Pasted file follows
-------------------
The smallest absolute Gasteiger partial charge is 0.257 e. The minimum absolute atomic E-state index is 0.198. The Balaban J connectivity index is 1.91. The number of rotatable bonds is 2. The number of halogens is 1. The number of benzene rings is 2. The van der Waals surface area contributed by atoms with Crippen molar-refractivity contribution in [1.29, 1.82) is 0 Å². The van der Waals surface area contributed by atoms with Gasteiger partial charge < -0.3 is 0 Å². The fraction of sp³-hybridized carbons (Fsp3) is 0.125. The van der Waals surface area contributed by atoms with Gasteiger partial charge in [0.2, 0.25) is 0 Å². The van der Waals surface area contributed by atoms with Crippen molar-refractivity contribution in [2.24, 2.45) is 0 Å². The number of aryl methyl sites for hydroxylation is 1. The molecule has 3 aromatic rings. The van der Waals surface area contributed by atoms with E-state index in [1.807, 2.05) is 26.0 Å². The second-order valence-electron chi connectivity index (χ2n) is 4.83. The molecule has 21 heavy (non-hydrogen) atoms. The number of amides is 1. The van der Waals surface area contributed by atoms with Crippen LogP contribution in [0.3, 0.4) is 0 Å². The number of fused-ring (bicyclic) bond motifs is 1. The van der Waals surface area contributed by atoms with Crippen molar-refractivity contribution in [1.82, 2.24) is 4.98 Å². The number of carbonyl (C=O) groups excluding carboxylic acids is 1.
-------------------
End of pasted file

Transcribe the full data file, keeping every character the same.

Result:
The smallest absolute Gasteiger partial charge is 0.257 e. The minimum absolute atomic E-state index is 0.198. The Balaban J connectivity index is 1.91. The number of rotatable bonds is 2. The number of halogens is 1. The number of benzene rings is 2. The van der Waals surface area contributed by atoms with Crippen molar-refractivity contribution in [1.29, 1.82) is 0 Å². The van der Waals surface area contributed by atoms with Gasteiger partial charge < -0.3 is 0 Å². The fraction of sp³-hybridized carbons (Fsp3) is 0.125. The van der Waals surface area contributed by atoms with Gasteiger partial charge in [0.2, 0.25) is 0 Å². The van der Waals surface area contributed by atoms with Crippen molar-refractivity contribution in [2.24, 2.45) is 0 Å². The number of aryl methyl sites for hydroxylation is 1. The molecule has 3 aromatic rings. The van der Waals surface area contributed by atoms with E-state index in [1.807, 2.05) is 26.0 Å². The second-order valence-electron chi connectivity index (χ2n) is 4.83. The molecule has 21 heavy (non-hydrogen) atoms. The number of amides is 1. The van der Waals surface area contributed by atoms with Crippen LogP contribution in [0.3, 0.4) is 0 Å². The number of fused-ring (bicyclic) bond motifs is 1. The van der Waals surface area contributed by atoms with Crippen molar-refractivity contribution in [1.82, 2.24) is 4.98 Å². The number of carbonyl (C=O) groups excluding carboxylic acids is 1.